At this time last year, Dr. Lisa Thomas was preparing for a learning adventure: travel to the University of Alberta (Canada) to spend winter 2017 term as the Fulbright Visiting Research Chair in Arts and Humanities. She didn’t yet know the additional teaching and learning opportunities that would come her way.
In Canada, Thomas’ university project was titled “The Legacy of Canadian Indigenous Music as Classical Compositional Material,” and she researched, collected, and catalogued ancient musical elements of the North American indigenous people. Of Cherokee heritage, she has long worked to collect and revive the music of indigenous people. Her work as a Fulbright Scholar led to two additional undertakings through the Fulbright program.
The first was an invitation from Brock University in St. Catharine, Ontario, to perform on piano and organ and add to her research of the indigenous people. Thomas visited with people from the Anishinaabe and Haudenosaunee Nations, and Six Nations. This was made possible by grant funding from Fulbright Canada for the Fulbright Visiting Scholar Speaker Program.
She also was awarded a Fulbright Western Hemisphere Regional Travel Program Grant that allowed her to respond to invitations from Instituto Cultural Peruano Norteamericano of Cusco, Peru, and Conservatorio Nacional de Musica in Lima, Peru, performing and lecturing in both locations.
Key accomplishments of her Fulbright term in Alberta included composition lectures, a solo concert, a Farwell Quintet open rehearsal and performance, and judging a student composition contest. She also participated in tea ceremonies, pipe ceremonies, and drumming circles.
Of Cherokee heritage, Thomas combined her musical talent with her desire to understand and advocate for various native groups. Thomas uses the piano and traditional instruments, including wind chimes, flutes and turtle shell rattles to revive and share the music played by the continent’s indigenous people.
The Fulbright Canada Awards provide approximately 50 teaching and research grants to U.S. faculty and experienced professionals from academic and professional fields. The Canada-U.S. Fulbright Program promotes collaborative research and discussion of topics relevant to Canada and the United States.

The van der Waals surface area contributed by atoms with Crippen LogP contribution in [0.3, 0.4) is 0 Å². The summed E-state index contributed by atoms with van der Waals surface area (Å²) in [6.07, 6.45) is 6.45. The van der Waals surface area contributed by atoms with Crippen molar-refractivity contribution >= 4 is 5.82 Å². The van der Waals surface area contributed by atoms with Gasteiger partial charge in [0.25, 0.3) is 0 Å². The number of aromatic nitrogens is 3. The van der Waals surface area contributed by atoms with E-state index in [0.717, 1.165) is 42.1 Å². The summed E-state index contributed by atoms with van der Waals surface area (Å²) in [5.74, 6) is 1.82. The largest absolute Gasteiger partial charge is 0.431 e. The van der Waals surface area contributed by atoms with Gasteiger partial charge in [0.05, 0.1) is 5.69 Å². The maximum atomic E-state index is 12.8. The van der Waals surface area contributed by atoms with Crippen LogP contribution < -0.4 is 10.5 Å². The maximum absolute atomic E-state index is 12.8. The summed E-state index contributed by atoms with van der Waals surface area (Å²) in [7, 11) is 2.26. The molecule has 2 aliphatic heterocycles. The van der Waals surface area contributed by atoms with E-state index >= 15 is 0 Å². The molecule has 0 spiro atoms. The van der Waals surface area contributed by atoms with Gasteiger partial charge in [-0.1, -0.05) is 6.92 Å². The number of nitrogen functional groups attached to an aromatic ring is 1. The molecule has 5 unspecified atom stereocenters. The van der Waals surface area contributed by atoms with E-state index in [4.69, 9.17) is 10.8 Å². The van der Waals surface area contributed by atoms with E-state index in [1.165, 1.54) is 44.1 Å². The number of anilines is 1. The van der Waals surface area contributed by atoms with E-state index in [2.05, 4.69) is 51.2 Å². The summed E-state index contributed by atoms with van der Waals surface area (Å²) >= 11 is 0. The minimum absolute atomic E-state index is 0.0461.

Thomas has served Austin College as organist since 2011, and served as an adjunct instructor to teach “Native American Music and Culture of North America” during two January terms on campus.
Now a resident of Van Alstyne, Texas, Thomas is originally from Tulsa, Oklahoma. She holds master degrees in piano performance and piano pedagogy from Southern Methodist University and a doctorate of piano performance with related studies in ethnomusicology from University of North Texas. She has recorded three CDs with classical label, Toccata Classics, in London, including works based on Native American tribal melodies.
Austin College, a private national liberal arts college located north of Dallas in Sherman, Texas, has earned a reputation for excellence in academic preparation, international study, pre-professional foundations, leadership development, committed faculty, and hands-on, adventurous learning opportunities. One of 40 schools profiled in Loren Pope’s influential book Colleges That Change Lives, Austin College boasts a welcoming community that embraces diversity and individuality, with more than 40 percent of students representing ethnic minorities. A residential student body of approximately 1,275 students and a faculty of more than 100 allow a 13:1 student-faculty ratio and personalized attention. The College is related by covenant to the Presbyterian Church (USA) and cultivates an inclusive atmosphere that supports students’ faith journeys regardless of religious tradition. Founded in 1849, the College is the oldest institution of higher education in Texas operating under original name and charter.